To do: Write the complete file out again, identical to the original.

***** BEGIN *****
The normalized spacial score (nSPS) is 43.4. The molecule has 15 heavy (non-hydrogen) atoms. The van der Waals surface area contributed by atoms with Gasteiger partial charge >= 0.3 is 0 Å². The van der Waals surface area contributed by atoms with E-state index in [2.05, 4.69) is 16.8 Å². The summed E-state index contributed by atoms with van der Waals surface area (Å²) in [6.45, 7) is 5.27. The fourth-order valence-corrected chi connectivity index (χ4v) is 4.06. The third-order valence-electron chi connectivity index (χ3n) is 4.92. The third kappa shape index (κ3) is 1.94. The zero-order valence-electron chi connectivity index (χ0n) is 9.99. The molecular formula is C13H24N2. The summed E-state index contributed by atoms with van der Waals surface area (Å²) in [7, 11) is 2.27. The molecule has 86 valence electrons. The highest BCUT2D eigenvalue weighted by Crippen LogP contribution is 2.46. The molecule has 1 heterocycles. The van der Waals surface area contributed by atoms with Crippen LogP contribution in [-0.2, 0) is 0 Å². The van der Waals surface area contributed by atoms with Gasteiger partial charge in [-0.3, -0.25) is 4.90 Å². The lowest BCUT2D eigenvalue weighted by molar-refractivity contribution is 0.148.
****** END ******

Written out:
The normalized spacial score (nSPS) is 43.4. The molecule has 15 heavy (non-hydrogen) atoms. The van der Waals surface area contributed by atoms with Gasteiger partial charge >= 0.3 is 0 Å². The van der Waals surface area contributed by atoms with E-state index in [2.05, 4.69) is 16.8 Å². The summed E-state index contributed by atoms with van der Waals surface area (Å²) in [6.45, 7) is 5.27. The fourth-order valence-corrected chi connectivity index (χ4v) is 4.06. The third-order valence-electron chi connectivity index (χ3n) is 4.92. The third kappa shape index (κ3) is 1.94. The zero-order valence-electron chi connectivity index (χ0n) is 9.99. The molecular formula is C13H24N2. The summed E-state index contributed by atoms with van der Waals surface area (Å²) in [7, 11) is 2.27. The molecule has 86 valence electrons. The highest BCUT2D eigenvalue weighted by Crippen LogP contribution is 2.46. The molecule has 1 heterocycles. The van der Waals surface area contributed by atoms with Crippen LogP contribution in [-0.2, 0) is 0 Å². The van der Waals surface area contributed by atoms with Gasteiger partial charge in [-0.3, -0.25) is 4.90 Å². The lowest BCUT2D eigenvalue weighted by molar-refractivity contribution is 0.148.